Older Americans worried about insurance coverage, health costs as they approach retirement

https://www.fiercehealthcare.com/payer/older-americans-worried-about-insurance-coverage-and-health-costs-as-they-approach-retirement?mkt_tok=eyJpIjoiTXpGak0yVmtNamN6TnpkaCIsInQiOiJtQnVtUmFtN0RYbHMzb2hyM1wvXC93N1kwRDJ6RmlNSjg5Q2VsYkFFSTJpZlptKzc2b1ByYTcrVzNxNUtcL3BwVWVIbzJBWThSWmY4ZXpHK1RBUWdWODhqdkxYMXZQRnJtNWV4TWc4aFJqVUdiXC9sWWh0MEdJK2NPckNzVDQ3ZlhoUEgifQ%3D%3D&mrkid=959610&utm_medium=nl&utm_source=internal

A sizable percentage of Americans between the ages of 50 and 64 are worried about their healthcare coverage as they head toward retirement, according to a new poll from the University of Michigan.

Although some of these concerns include things people can’t directly control, such as policy changes, many are focused on maintaining current coverage provided through an employer while reducing personal healthcare expenses.

“The ACA’s insurance coverage expansion was intended, in part, to reduce ‘job lock’ and allow individuals to change or leave their job without concern about becoming uninsured,” the report says. “However, data from this poll suggest that many adults age 50–64 still worry about maintaining employer-sponsored health insurance and keeping a job for that reason.”

About a quarter (27%) of respondents fear they won’t be able to afford their insurance over the next year, and nearly half (45%) expressed little to no confidence in being able to afford their insurance when they retire.

Meanwhile, 13% of those surveyed postponed medical care within the last year due to cost concerns. Another 15% postponed procedures until they could change their plan the following coverage year—so it would be covered, to incur lower out-of-pocket costs or to see a specific doctor in-network. Additionally, 8% of respondents between the ages of 60 and 64 reported delaying a procedure until they could get Medicare.

Nearly 1 in 5 (19%) said they were keeping a job, delaying retirement or considering delaying retirement to keep their employer-sponsored insurance. With that in mind, 71% of retirees were confident in their ability to afford insurance—a much higher percentage than those who were working (54%) or not working (49%).

Men were more confident than women that they could afford insurance at retirement (61% vs. 50%). Those in “excellent” health were more confident than those in “good” or “fair/poor” health (62% vs. 54% and 42%), as were those with a college degree compared to those without.

Nearly 8 in 10 respondents (79%) said they were very confident in their ability to navigate the health insurance landscape, though about 3 in 10 (29%) indicated little or no confidence that they could determine the out-of-pocket costs associated with a prospective service.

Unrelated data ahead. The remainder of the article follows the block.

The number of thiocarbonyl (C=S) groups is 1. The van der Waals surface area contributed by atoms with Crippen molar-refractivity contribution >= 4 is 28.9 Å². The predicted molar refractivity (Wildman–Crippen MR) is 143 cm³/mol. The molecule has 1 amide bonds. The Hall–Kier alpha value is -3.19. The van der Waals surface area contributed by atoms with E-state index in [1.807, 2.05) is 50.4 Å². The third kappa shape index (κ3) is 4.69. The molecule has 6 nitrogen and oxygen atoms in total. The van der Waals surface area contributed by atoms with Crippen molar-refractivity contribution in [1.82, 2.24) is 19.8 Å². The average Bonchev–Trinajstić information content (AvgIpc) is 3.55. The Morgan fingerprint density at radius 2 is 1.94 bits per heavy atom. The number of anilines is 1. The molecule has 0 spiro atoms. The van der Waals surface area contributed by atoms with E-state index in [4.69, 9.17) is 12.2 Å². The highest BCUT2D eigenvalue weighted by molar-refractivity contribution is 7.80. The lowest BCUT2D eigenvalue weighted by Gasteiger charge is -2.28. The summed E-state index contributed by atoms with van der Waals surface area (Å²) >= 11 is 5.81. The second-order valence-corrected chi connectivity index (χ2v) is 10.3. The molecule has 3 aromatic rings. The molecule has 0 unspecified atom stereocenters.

The study indicates Americans are closely watching and responding to challenges to the Affordable Care Act, such as a ruling by a federal judge in Texas striking down the law. Over the weekend, the judge issued a stay on the ruling, saying the healthcare law should remain in effect as appeals weave their way through the courts.

Half of those surveyed said they closely follow news about the ACA, Medicare or Medicaid, and 68% said they are worried about how their coverage may change due to federal policies.

“Regardless of potential federal policy changes, patients and their health care providers should discuss the out-of-pocket costs of health care, such as medical procedures, tests, or medications. Such discussions can help inform decisions about their health insurance options and the timing, choice, and appropriateness of health care services,” it concluded.

 

 

 

Healthcare Triage: Employer-Based Insurance Can Trap You at Work

http://theincidentaleconomist.com/wordpress/healthcare-triage-employer-based-insurance-can-trap-you-at-work/

Image result for job lock

Here’s another possible consequence of repealing the Affordable Care Act: It would be harder for many people to retire early. That’s the topic of this week’s Healthcare Triage.

If Obamacare Exits, Some May Need to Rethink Early Retirement

Here’s another possible consequence of repealing the Affordable Care Act: It would be harder for many people to retire early.

Americans reaching 65 become eligible for Medicare. Before reaching that age, some can get retiree coverage from their former employers. But not very many companies, especially small ones, offer medical insurance to retirees. If early retirees are poor enough, they could turn to Medicaid. To retire early, everybody else would need to turn to the individual health insurance market. Without the subsidies and protections the A.C.A. put in place, health care coverage would be more difficult to obtain, cost consumers more where available, and provide fewer benefits than it does today.

That means that if the A.C.A. is repealed, retiring early would become less feasible for many Americans.

This consequence is called job lock — the need to maintain a job to get health insurance. One of the arguments in favor of the A.C.A. was that it would reduce or eliminate job lock. With repeal of the law on the agenda of Congress and President Trump, there is renewed concern about how health insurance could affect employment and retirement decisions.